When I founded my business at 19, I knew a little HTML but could hardly call myself a coder. Over the course of the last 14 years in business, I’ve taught myself web development and IT management–because I had to. Learning to code was the only way for me to grow a business from scratch and beat the long odds as a female tech founder. Here’s how I did it.
When I first started my company, I hadn’t gone to university and I didn’t have a job. I was living at home with my parents, so while I had no real risk or expenses, I also didn’t have any business acumen or money to invest.
I’m pretty sure he never thought it would work, but as my dad had always wanted to start a business himself, he offered me £500 (around $600 USD at the time) to try it myself. That was actually a pretty good budget for launching a website back then, especially considering that nowadays it costs anywhere between £2,500 and £6,500 ($3,000–$8,000) to hire a developer to produce a small app and up to as much as £200,000 ($250,000) for more complex web products. Needless to say, not many would-be entrepreneurs have the kind of capital to pay for such services. And if they can’t code, they face a massive barrier to becoming a startup founder from the get-go.
In my first year, I turned that £500 into £19,000, which was a little over my dad’s annual salary at the time. I did it simply by taking an “early and often” approach–getting my product live within weeks of deciding what I would do, and worrying about how to run the actual business once I was actually running one. Coding–like business, it turns out–is all about learning by doing.
“Release early, release often” is a mantra in software development that allows startups to get new products and features out to their users as quickly as possible. As a coder, I quickly learned that I could implement new ideas in the time it would take to write up a project specification, and on top of that, it wouldn’t cost me anything. I still love how “learning to code” is the same as learning to code something–there’s always an end result. It just happens as you have ideas to implement or problems to solve, and all you need is a little base knowledge, Google, and a logical mind!
And when you’re working on your own projects, like I do, you’ll often find yourself working on things for the first time, which is exactly how I’ve managed to self-teach as I work. In other words, developers’ “early and often” mind-set is actually a useful learning strategy, not just an approach to developing. It’s what let me grow right alongside my business.
The same can be said of keeping abreast of changes in a fast-paced industry like technology. I was recently reading about the pros and cons of implementing Google AMP (“accelerated mobile pages”), for instance, with one article claiming the time and cost investment of implementing them in an existing CMS as one main drawback.
But as a coder, I was able to incorporate AMP into our custom CMS in about two weeks–all while juggling other tasks–and it cost me £0. Which means that if AMP doesn’t work out in the long run (or, more likely, if it’s changed) having implemented it is no big deal. And if it does stick around, then great–we’ve stayed abreast of those changes and kept up in minimal time.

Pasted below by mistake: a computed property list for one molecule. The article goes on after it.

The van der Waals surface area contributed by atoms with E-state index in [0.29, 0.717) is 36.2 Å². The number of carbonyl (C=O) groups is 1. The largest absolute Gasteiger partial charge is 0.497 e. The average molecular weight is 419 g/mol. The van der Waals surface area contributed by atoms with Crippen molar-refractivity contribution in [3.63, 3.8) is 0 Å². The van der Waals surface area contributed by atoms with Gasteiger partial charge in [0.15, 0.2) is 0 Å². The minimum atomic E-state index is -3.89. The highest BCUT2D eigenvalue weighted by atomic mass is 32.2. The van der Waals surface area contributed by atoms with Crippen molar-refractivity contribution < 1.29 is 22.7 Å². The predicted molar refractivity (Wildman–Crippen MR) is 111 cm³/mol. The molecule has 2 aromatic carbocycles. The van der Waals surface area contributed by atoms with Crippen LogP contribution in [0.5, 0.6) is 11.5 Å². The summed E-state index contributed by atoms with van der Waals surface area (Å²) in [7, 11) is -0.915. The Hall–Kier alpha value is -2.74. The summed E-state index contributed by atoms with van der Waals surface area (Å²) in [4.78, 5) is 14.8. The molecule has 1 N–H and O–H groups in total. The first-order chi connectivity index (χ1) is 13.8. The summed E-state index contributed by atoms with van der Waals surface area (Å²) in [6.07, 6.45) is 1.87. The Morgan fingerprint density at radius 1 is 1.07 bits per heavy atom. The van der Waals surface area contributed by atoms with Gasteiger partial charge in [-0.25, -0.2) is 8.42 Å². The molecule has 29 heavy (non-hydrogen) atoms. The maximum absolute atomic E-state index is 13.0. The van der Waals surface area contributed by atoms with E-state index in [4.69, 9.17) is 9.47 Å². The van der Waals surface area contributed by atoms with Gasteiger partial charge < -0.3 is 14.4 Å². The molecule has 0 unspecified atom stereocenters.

I’ve found that being able to code hasn’t just helped me avoid wasting time and money, it’s also helped me innovate. One of the main ways I’ve been able to stay reasonably competitive as a small company is because we’ve built a comprehensive suite of administration tools, effectively automating large chunks of the business that would otherwise require a team of people.
Knowing what’s possible has made my business more efficient and shaved time off almost all the day-to-day tasks we encounter. Even simple things that improve the general management of the company can be done on a level that’s custom-made just for your business.
Though seeking investment in my budding company likely would’ve made me more successful more quickly, being a sole owner gives me a lot of independence and freedom.
But for me, that wouldn’t have meant as much without knowing how to code. Otherwise, I wouldn’t have had much choice over whether to seek funding to develop an app or website. Plus, women tech founders are less likely to get funded if they can’t code and struggle to attract investors overall. By one estimate, male entrepreneurs are 86% more likely to win financial backing than women founders. As I see it, learning to code is a relatively straightforward way of beating such terrible odds and winning yourself more independence in the process.
I’m proud that after founding my company before turning 20, it’s still making money 14 years later. I have no company debts or investors or shareholders or even a business partner to quarrel with. I did it all myself. And I did it because I taught myself how, learning the skills necessary for running a web-based business more or less on the fly. And coding was the foundation for all of that.
In my experience, people are generally a lot more capable than they believe themselves to be. Being able to code has allowed me to achieve my potential in a way I doubt I ever would have by working for someone else. That can be really empowering as a business owner, but its social and political advantages ripple outward, too.
Lyndsey Burton is a self-made business owner, coder, and designer, and the director and founder of Choose.co.uk, a UK-based consumer information site.